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Oakland A's Henderson Alvarez impressive in rehab start with 7 ground ball outs, 4 strikeouts in 4 innings

John Thurman Field in Modesto, Calif. Henderson Alvarez threw four innings of one-run ball in a rehab start on April 30.
John Thurman Field in Modesto, Calif. Henderson Alvarez threw four innings of one-run ball in a rehab start on April 30.
Jeremy F. Koo, Athletics Nation

MODESTO, Calif. -- It was Mardi Gras Night at John Thurman Field, and if Henderson Alvarez's performance for the Stockton Ports tonight deserves a slogan, "Laissez les bon temps roulez" fits well. Alvarez did not let the warm weather and strong breeze out to left field factor into his game at all, picking up seven ground ball outs and four strikeouts in four innings for the Stockton Ports against the Modesto Nuts, conceding just one run. The Ports won the game 7-2. He threw 48 pitches (35 for strikes) on a night he was permitted to go up to 60, but hit his innings limit before then.

An 18-pitch first inning was Alvarez's only spot of trouble, if you could even call it that. A leadoff single up the middle by Nuts center fielder Max White and a five-pitch walk to catcher Dom Nunez put two runners on with one out. Alvarez threw a wild pitch to advance the runners to second and third.

Alvarez's lone run scored when designated hitter Roberto Ramos grounded out to first. Alvarez escaped any more damage with another ground ball out, though some credit belongs to Ports second baseman Joe Bennie for making a good ranging play to his left on a dive. Including those final two outs in the first, Alvarez retired his last 11 batters consecutively.

Last Friday, A's general manager David Forst told 95.7 The Game that if everything goes right, Alvarez could join the A's rotation in about three weeks, which would be in line with the expiration of Alvarez's official rehab time on May 20. That gives Alvarez time for two or three more rehab starts, though the A's could place him on optional assignment if he needs more time.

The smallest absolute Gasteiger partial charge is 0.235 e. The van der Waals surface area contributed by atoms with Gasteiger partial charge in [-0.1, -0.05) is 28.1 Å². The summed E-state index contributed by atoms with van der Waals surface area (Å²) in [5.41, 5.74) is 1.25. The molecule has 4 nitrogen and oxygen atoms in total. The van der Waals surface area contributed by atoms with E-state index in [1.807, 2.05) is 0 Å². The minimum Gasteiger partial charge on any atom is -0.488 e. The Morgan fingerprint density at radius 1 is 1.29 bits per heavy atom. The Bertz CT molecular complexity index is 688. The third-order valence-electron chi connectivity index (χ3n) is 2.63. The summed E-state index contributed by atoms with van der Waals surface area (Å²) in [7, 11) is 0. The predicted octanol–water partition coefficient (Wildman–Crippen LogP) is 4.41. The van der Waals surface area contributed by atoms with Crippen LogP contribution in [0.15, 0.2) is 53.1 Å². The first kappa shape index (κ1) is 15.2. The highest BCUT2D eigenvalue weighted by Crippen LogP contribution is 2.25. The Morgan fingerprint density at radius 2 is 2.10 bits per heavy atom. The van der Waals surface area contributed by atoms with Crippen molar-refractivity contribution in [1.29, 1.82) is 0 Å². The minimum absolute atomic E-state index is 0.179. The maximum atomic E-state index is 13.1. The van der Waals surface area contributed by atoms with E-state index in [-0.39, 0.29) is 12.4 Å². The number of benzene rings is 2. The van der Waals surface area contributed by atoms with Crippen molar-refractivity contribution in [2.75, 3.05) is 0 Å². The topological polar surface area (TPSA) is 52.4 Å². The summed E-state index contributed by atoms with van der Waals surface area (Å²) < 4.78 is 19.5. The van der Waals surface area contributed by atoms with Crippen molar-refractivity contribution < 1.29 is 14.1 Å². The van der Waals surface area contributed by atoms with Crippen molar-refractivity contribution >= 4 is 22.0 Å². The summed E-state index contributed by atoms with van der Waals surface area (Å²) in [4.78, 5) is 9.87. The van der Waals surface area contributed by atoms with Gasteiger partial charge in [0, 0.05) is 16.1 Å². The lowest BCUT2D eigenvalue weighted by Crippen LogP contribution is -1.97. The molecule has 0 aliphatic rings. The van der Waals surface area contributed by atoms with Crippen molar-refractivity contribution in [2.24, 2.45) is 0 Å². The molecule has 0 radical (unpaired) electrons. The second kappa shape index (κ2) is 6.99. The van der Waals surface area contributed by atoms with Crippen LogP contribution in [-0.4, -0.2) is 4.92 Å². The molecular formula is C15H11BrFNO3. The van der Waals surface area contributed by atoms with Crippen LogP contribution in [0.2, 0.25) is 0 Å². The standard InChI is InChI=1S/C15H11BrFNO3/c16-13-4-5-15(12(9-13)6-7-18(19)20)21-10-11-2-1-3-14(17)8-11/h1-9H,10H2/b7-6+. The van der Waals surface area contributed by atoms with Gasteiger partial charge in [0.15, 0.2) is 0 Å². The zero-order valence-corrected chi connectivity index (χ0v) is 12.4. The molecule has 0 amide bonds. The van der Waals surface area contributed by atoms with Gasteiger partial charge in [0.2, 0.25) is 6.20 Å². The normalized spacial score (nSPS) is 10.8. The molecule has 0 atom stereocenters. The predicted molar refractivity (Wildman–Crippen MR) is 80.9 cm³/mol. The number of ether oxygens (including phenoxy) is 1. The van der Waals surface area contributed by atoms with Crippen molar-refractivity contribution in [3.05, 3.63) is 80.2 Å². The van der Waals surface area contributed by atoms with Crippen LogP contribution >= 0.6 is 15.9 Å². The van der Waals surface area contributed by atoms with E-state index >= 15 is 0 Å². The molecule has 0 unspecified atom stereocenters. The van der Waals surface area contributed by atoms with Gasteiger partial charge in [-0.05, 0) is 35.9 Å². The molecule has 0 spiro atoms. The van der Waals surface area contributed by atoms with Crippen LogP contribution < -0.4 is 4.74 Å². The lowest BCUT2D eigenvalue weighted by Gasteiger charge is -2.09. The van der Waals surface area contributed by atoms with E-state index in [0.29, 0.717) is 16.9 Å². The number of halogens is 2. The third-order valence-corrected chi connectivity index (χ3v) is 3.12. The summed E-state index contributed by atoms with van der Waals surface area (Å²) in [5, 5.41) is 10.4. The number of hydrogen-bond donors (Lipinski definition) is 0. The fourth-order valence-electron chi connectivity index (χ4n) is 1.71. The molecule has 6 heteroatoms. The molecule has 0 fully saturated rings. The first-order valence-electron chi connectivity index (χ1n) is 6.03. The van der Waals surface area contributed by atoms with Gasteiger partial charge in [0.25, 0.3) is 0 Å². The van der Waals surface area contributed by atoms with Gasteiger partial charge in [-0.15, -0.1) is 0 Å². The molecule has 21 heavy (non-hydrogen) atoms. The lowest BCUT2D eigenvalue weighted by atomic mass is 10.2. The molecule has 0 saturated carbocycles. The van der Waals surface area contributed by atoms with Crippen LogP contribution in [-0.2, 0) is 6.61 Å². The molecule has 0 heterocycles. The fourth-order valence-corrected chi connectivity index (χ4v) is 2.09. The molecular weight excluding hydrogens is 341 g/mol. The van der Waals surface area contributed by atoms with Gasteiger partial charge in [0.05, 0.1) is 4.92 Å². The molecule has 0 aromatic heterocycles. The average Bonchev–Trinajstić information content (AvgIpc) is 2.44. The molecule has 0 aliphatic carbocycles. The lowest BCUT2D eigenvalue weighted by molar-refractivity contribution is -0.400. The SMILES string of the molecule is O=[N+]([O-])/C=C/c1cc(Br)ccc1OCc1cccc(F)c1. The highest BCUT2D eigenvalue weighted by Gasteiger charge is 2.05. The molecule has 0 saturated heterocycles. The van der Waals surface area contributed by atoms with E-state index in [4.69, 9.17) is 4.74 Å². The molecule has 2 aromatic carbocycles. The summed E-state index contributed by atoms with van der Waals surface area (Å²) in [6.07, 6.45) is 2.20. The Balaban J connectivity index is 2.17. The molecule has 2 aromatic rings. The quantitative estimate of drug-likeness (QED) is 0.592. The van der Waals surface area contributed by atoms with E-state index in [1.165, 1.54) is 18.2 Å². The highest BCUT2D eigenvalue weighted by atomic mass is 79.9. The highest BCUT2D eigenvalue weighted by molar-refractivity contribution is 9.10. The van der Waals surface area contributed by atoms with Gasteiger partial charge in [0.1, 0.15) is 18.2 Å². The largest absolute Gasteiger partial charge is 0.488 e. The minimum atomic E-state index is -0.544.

From my perch on the press level, it was a little tough to make out exactly the pitches Alvarez was throwing, but somehow I get the feeling that's what it feels like to face Alvarez in the batter's box. Alvarez has five different pitches, including an absolutely fascinating slow curve (some might call it an eephus) that first clocked in at 59 MPH. That pitch resulted in a grounder to first. Here's an example of two at that speed:

In his major league games, he usually only throws it once or twice a game, though this time he threw it once an inning, getting clocked by the stadium gun at 59, 62, 64, and 64. The results? An easy grounder to first, a swinging bunt to the left side of the mound, a called strike, and a ball outside. It's a hell of a thing to face when you've been seeing sinkers and fastballs between 90-93 all night.

One item that won't show up in the box score is Alvarez's impressive fielding. He finished third among NL pitchers in 2014's Fielding Bible Awards, and he finished third in assists as a pitcher in the NL that year with 36. I think it's a big part of why he finished that year with an ERA (2.65) nearly a full run below his FIP (3.58).

That second inning swinging bunt off Alvarez's slow curve was fielded by Alvarez running to the right side of the mound, turning and falling as he ran away from first base. The throw was a perfect one to beat Nuts second baseman Luis Jean to the bag by a step. It's the kind of play where you might wonder if a better third baseman might have had the play, but Alvarez clearly got to the baseball first here.

Alvarez's other good play was in the fourth. A weak ground ball to the right side forced Ports first baseman to charge hard at the ball and make a difficult throw to a covering Alvarez at first. The throw was a little bit behind Alvarez, but he was able to make the grab and touch first ahead of catcher Dom Nunez.

His fastball and sinker were in the 90-94 range, one scout told me, which is perhaps a bit below the average of 93-94 on his sinker and fastball in 2014. We'll see if that ends up mattering once he gets to the major league level, but he looked extremely comfortable tonight.